In an effort to keep Citigroup in the family, the bank is testing a money-managing Web site aimed at the children of its richest clients, Bloomberg reports. The service, whose pilot launched in June, is from TILE Financial, a company that, according to its Web site, helps bridge “a gap between the next generation and parents.”
Available only to the children of clients worth more than $25 million, the service allows young-adult heirs, whom TILE (The Investment Learning Environment) identifies as between the ages of 15 and 25, to draw money from parent-funded accounts, make investments and engage in “one-click giving” to charities. “Inter-generational wealth transfer is a very big issue for the industry,” said analyst Amy Butte, who founded TILE.
More important than the site’s actual financial management function is the beneficial effect it’s supposed to have on awkward family dynamics. Ms. Butte, who double majored in Psychology and Political Science at Yale, wrote a piece for the Huffington Post in March in which she says that talking to children about money is actually more difficult for parents than talking about sex. “Sex or money?” Ms. Butte asks. “Condoms or internal rate of return?”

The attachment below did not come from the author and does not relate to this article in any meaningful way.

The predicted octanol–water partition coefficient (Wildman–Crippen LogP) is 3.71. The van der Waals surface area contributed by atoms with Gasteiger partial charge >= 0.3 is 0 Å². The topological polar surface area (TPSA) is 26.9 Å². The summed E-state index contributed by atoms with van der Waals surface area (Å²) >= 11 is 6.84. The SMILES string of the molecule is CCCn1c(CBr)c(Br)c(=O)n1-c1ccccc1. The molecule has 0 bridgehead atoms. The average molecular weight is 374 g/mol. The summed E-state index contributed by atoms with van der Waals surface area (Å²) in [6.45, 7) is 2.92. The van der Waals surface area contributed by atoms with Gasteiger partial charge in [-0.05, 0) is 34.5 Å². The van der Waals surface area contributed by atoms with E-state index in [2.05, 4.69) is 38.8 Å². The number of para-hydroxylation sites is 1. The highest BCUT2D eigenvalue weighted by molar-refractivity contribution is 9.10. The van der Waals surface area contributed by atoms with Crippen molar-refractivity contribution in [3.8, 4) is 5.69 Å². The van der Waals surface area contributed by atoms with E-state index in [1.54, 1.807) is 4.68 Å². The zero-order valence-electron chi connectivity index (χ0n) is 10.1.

She had this epiphany, she says, when she saw her finance-savvy husband blunder through a money conversation with her four stepchildren. “Communication is not so hard between the sheets, but when it comes to the topic of balance sheets, some of us are better communicators than others,” she writes. It’s a pun! “Finance is serious,” says the Web site of Spend Grow Give, the TILE service that Citigroup uses.
Not only does TILE make the young heirs feel like grown-ups, but it also makes them feel accepted for who they are. “Spend Grow Give is the only place where young adults can develop their financial lives in a community of people just like them,” the Web site reassures. “Our youth-focused approach allows members to feel connected to others while gaining real financial experience in a secure space.”
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